If you read the blog regularly, you already know that freelance for me is not just a job or a career path; it’s a way of life. I have principles which I stand by as well as requirements for both clients and freelance projects I take on. Being in control of my time is crucially important for me.
So you can imagine how I felt when a reader sent me a note not long ago stating it’s not true being a freelancer brings you freedom. I paused – did she really call me a liar? 😀
It’s good that I don’t judge too quickly –we exchanged a couple of emails and I found out what she really meant had nothing to do with the control over your time and the freedom per se. It had to do everything with financial independence.
Yes, freelancing can lead to both personal and financial independence but without passive income that freedom is not quite real – you still have to work for the money you get.
So that’s today’s question – freelance, but for how long?
There is no retirement age in freelancing. You can retire like everybody else – or work until your last day on earth.
You won’t be forced to retire based on your age and if your mind is sharp, your clients might not even know you are 97 years old 😉 Or you can retire and turn freelancing into a hobby. Or not work at all, ever.
For the latter though, you’d need passive income. If you don’t want to freelance for life, start today with small steps in that passive income direction…
Get out of the here and now!
Do not focus on the immediate job at hand. Focusing on the next deadline, searching for the next project, closing the next deal – these tasks, combined with your actual work drain your strength and prevent you from breaking free from the vicious cycle.
Plan your future – on a monthly and annual basis! To name a few ways you can do that:
- Build relationships with loyal and repeat clients
- Adjust your freelance prices accordingly when your skills improve or your role in the project becomes more significant
- Develop a network of satisfied clients who actively recommend you to their partners and colleagues
- Keep in touch with fellow freelancers with whom you have worked successfully – they may need professionals like you in their next project.
This attitude will help you move away from the “here and now” focus and look more globally at your work and life.
If you don’t plan on being a freelancer for life, set long-term goals!
How much are you earning now? How much do you set aside? Do you invest? When do you want to stop working? How much money will you need to do that? What do you want to do and how much would it cost? What do you need to change or improve in your actions to achieve the desired long-term goals?
Even if the long-term goals seem tough or too optimistic, the answers to these questions will make you think about them. You will lay the foundations of an “exit strategy”, which would guide you towards even greater freedom and independence.
If you don’t want to freelance until your last day, set some money aside!
As a successful freelancer you will earn enough money to cover your monthly expenses, plus some entertainment and leisure items, travelling and whatnot… and you will have plenty of money left! Begin to set money aside. It’s up to you if you’ll set a flat sum or a percentage of your earnings as long as you do it consistently.
You won’t really miss those $100 every week but in 1 month, those would be $400. In one year those would be $4800. In 10 years you would have already saved yourself $48K. And that’s if you just keep it under your mattress with no interest whatsoever.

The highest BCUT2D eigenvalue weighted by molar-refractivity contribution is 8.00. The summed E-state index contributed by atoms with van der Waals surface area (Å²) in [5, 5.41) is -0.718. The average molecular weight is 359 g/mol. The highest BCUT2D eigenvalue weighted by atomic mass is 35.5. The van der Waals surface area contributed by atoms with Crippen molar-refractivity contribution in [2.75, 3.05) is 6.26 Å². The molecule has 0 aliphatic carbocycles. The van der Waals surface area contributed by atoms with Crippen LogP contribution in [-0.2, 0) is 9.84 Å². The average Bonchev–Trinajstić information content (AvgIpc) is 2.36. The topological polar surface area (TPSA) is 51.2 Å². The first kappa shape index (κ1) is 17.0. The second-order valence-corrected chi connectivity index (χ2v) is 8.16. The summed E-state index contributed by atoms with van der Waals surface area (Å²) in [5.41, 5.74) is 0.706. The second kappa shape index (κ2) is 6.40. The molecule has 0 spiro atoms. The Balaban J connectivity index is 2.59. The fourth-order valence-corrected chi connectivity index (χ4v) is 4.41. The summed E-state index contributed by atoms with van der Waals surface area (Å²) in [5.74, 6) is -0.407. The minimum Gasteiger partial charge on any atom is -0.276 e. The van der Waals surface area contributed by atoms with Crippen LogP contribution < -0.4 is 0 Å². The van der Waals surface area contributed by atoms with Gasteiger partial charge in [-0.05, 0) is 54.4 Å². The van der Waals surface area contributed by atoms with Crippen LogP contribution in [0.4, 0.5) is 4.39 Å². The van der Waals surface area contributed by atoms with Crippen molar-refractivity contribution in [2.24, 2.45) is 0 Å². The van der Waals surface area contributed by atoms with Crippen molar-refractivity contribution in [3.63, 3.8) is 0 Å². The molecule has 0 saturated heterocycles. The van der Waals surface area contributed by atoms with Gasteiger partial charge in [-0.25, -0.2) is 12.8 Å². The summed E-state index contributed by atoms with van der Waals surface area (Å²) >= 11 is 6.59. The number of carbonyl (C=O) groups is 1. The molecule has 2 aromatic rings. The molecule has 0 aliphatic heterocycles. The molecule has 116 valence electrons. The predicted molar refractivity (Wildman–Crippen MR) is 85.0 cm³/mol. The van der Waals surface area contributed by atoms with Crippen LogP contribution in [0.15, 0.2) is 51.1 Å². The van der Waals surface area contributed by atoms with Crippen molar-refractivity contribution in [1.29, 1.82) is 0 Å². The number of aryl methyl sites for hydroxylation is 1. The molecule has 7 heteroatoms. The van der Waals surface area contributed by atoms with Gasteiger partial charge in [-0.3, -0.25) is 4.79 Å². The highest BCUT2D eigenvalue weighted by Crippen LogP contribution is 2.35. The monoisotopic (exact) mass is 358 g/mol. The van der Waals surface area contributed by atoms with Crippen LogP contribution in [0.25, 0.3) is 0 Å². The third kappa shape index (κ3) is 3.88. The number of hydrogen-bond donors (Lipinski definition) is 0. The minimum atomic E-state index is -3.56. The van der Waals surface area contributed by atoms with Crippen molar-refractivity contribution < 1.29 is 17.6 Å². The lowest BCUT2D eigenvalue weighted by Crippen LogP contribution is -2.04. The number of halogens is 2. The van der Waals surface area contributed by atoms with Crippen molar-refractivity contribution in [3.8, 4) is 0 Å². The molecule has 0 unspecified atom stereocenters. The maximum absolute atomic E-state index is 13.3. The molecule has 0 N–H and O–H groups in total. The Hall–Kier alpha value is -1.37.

Put that money where you can’t spend it frivolously because you had a bad day. Open a savings account. Take out a life insurance policy. Invest in property, or develop your MLM business: it doesn’t matter. The important thing is to invest a certain portion or a percentage of the money you earn in that “fund for your future”.
Do not forget your long-term goals, they are the motivational fuel for your work today and for saving these funds, right? With the right attitude and a bit of creativity, being a freelancer will be an enjoyable, profitable and secure way to ensure a wonderful life after freelance 😀
Did, give us some investing ideas 🙂
Diana Marinova says
Ha-ha, Peichini – unfortunately investing is not my forte and you will have to figure out that one on your own. BUT! If (or should is say when?) you succeed, you can come back and share some investing tips yourself 😉
Jeannette Paladinoj says
Diana — excellent advice. The life of a freelancer isn’t for everyone. Some people are forced into it because of a job loss, or they think freelancing is easy and the assignments will just role in. If you choose the life of a freelancer you’re running a company. You’ve got to cover your expenses and make a profit and save for the rainy day. If you think of being a freelancer as just something to do until you land your next permanent job, then the freelance life is not for you.
Diana Marinova says
Thanks for adding to the conversation, Jeannette – you are right that getting into freelance for the right reasons is very important; and so is treating your freelance practice as a business. It’s interesting how you saw this angel in my post though – as i hoped that the post will give some food for thought and will put the whole freelance career into a different perspective in terms of ‘do i even want to work my whole life?’ 😀
Diana Marinova says
Thanks, Niaz – are you a freelancer?
Deepak Mishra says
Such a great advice Diana. Freelancing is also a kind of Job/Business. The only difference is here you can change your routine/working module according to your need. Best part is you are independent.
As far as working duration is concern so the time when we say ” Its Enough now” is exactly the time when your downfall start.
Diana Marinova says
true that, Deepak – Independence! What i love the most about freelance is i gives you back full control of your time. Thanks for reading and commenting 😀